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Soy: Allergies and Options

It is a topic of great interest, fear and confusion all at once: SOY! To clear up the confusion of the soy allergy and about soy in general, we bring this article to you!

Traditionally, soy has been used in Asian and Japanese cultures as a condiment. Something you include as part of a meal that is loaded with protein, fat, and immune enhancing properties. Nowadays, people include soy as the main part of their meal. Soy has also been added to many commercial products including infant formulas, milks, cheeses, and other packaged products as a stabilizer or enhancer.

Unfortunately, as a result of this, people have developed allergies and intolerances to soy. It usually begins with the introduction of a soy-based formula. Soy allergies may develop when a child is switched to a soy-based formula after an allergic reaction to a milk-based formula.

Even though it is not established which components of soy cause allergies, there are some factors to be mindful of. The way that the soybean is grown, harvested, processed, stored, and prepared in the kitchen can affect how allergenic it is. Raw soybeans are the most allergenic, while old-fashioned fermented products (miso, tempeh, natto, shoyu, and tamari) are the least. Modern soy protein products processed by heat, pressure, and chemical solvents lose some of their allergens, but not all.

People allergic to soy protein face constant danger. Hidden soy exists in thousands of everyday foods, cosmetics, and industrial products such as inks, cardboards, and paints.

Unfortunately, most of the soy used in the commercial industry is non-organic, genetically modified, and so fractionated out from its original form, that it is no longer a food.

If we look at the traditional fermented forms of soy and choose to eat them in moderation – people, even those with deemed allergies, can actually enjoy soy foods as they are meant to be enjoyed, as a condiment, garnish, or accent to a meal. It’s not about eating a slab of soy chicken or TVP (textured vegetable protein).

Here are some of the few low-allergen types of soy that can be enjoyed in moderation if you choose. These are the types of soy that are traditionally used in ancient cultures and should be consumed as both organic and non-GMO.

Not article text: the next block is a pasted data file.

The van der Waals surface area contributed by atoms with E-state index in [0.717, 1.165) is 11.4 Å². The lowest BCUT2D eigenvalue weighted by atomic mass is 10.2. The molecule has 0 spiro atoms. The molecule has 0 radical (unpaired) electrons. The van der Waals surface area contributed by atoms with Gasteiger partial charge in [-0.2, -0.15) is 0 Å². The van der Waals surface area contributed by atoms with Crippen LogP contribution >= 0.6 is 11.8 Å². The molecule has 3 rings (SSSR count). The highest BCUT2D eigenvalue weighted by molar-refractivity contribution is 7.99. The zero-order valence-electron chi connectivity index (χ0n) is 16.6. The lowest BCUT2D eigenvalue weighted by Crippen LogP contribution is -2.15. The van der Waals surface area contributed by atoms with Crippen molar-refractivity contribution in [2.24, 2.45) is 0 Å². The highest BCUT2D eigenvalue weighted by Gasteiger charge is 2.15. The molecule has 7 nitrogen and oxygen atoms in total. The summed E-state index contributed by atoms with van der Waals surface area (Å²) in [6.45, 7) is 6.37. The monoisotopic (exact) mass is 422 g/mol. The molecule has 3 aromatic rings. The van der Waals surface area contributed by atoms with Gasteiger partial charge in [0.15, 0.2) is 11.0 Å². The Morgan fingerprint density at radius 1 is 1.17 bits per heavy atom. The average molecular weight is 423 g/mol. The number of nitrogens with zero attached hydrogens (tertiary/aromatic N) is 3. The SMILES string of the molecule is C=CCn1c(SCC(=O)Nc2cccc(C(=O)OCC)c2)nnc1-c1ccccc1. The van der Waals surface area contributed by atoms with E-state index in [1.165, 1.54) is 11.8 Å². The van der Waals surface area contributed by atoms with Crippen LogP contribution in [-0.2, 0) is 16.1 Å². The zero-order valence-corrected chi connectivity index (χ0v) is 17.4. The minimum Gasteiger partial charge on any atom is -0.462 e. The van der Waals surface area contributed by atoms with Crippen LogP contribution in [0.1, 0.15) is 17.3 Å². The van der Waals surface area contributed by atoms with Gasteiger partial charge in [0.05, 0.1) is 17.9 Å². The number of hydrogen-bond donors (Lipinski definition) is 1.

Tempeh is a fermented soybean cake with a firm texture and nutty, mushroom-like flavor. Enjoy in stir-fries, on sandwiches, ground up into “burgers” or just marinated and grilled as is!

(NOTE: Looking for ideas on how to add more Tempeh to your diet? Look no further with our Tempeh Strawberry Salad recipe. Check it out and let us know what you think!)


Miso is a fermented soybean paste with a salty, almond butter-like texture. Make miso soup, put it in a salad dressing or marinate.


Natto is a fermented soybean with a sticky texture and strong, cheese-like flavor.

Tamari, Braggs or Nama Shoyu

These are traditionally made by fermenting soybeans, salt, and enzymes. Tamari is the modern, healthy version of soy sauce. It is pure, gives great flavor, can be purchased in low-sodium formats, and is wheat free! These are great in salad dressings, sauces, marinades.

Edamame (whole soybeans) can be found on this list. They are not fermented, but they are also left in their natural form. Be sure also to buy these organic. They make an excellent snack with some sea salt! Or buy them shelled and load them into a salad or cooked vegetable dish!

Soy can easily be eliminated from the diet as well, especially when other nutrient-rich foods such as beans, legumes, greens, nuts, and seeds are consumed.

However, if you are looking for some alternatives to soy milks, cheeses, and yogurts, choose from coconut based (yogurt), nut based (almond milk, cashew cheese), grain-based (rice milk) and even traditional miso can be replaced with chickpea or barley miso.

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